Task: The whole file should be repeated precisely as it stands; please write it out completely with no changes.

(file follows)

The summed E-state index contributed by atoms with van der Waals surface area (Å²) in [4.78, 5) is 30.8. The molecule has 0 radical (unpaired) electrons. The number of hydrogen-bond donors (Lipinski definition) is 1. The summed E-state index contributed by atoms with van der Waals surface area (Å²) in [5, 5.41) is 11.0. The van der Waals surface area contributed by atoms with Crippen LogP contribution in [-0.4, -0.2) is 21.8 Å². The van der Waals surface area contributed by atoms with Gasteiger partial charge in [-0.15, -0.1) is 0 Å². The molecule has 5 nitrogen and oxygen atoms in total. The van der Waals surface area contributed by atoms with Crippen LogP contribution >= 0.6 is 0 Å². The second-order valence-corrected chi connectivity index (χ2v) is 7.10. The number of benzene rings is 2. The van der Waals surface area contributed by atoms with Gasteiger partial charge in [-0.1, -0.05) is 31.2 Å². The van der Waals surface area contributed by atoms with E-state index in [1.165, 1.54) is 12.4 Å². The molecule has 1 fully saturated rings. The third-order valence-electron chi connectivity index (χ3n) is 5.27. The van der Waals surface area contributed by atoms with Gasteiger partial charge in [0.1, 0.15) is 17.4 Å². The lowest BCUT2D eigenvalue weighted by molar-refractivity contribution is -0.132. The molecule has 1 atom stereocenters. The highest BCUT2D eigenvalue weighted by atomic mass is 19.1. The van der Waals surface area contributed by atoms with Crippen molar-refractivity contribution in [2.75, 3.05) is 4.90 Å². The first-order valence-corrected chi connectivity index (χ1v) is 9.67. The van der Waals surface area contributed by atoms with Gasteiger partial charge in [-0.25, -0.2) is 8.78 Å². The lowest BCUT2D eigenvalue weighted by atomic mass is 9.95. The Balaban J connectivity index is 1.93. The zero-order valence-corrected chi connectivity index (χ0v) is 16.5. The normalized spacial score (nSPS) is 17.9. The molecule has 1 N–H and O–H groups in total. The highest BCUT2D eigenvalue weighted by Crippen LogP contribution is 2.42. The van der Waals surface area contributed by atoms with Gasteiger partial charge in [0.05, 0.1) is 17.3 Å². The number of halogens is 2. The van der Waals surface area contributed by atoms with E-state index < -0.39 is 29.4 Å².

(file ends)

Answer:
The summed E-state index contributed by atoms with van der Waals surface area (Å²) in [4.78, 5) is 30.8. The molecule has 0 radical (unpaired) electrons. The number of hydrogen-bond donors (Lipinski definition) is 1. The summed E-state index contributed by atoms with van der Waals surface area (Å²) in [5, 5.41) is 11.0. The van der Waals surface area contributed by atoms with Crippen LogP contribution in [-0.4, -0.2) is 21.8 Å². The van der Waals surface area contributed by atoms with Gasteiger partial charge in [-0.15, -0.1) is 0 Å². The molecule has 5 nitrogen and oxygen atoms in total. The van der Waals surface area contributed by atoms with Crippen LogP contribution >= 0.6 is 0 Å². The second-order valence-corrected chi connectivity index (χ2v) is 7.10. The number of benzene rings is 2. The van der Waals surface area contributed by atoms with Gasteiger partial charge in [-0.1, -0.05) is 31.2 Å². The van der Waals surface area contributed by atoms with E-state index in [1.165, 1.54) is 12.4 Å². The molecule has 1 fully saturated rings. The third-order valence-electron chi connectivity index (χ3n) is 5.27. The van der Waals surface area contributed by atoms with Gasteiger partial charge in [0.1, 0.15) is 17.4 Å². The lowest BCUT2D eigenvalue weighted by molar-refractivity contribution is -0.132. The molecule has 1 atom stereocenters. The highest BCUT2D eigenvalue weighted by atomic mass is 19.1. The van der Waals surface area contributed by atoms with Crippen molar-refractivity contribution in [2.75, 3.05) is 4.90 Å². The first-order valence-corrected chi connectivity index (χ1v) is 9.67. The van der Waals surface area contributed by atoms with Gasteiger partial charge in [-0.25, -0.2) is 8.78 Å². The lowest BCUT2D eigenvalue weighted by atomic mass is 9.95. The Balaban J connectivity index is 1.93. The zero-order valence-corrected chi connectivity index (χ0v) is 16.5. The normalized spacial score (nSPS) is 17.9. The molecule has 1 N–H and O–H groups in total. The highest BCUT2D eigenvalue weighted by Crippen LogP contribution is 2.42. The van der Waals surface area contributed by atoms with Gasteiger partial charge in [0.05, 0.1) is 17.3 Å². The number of halogens is 2. The van der Waals surface area contributed by atoms with E-state index < -0.39 is 29.4 Å².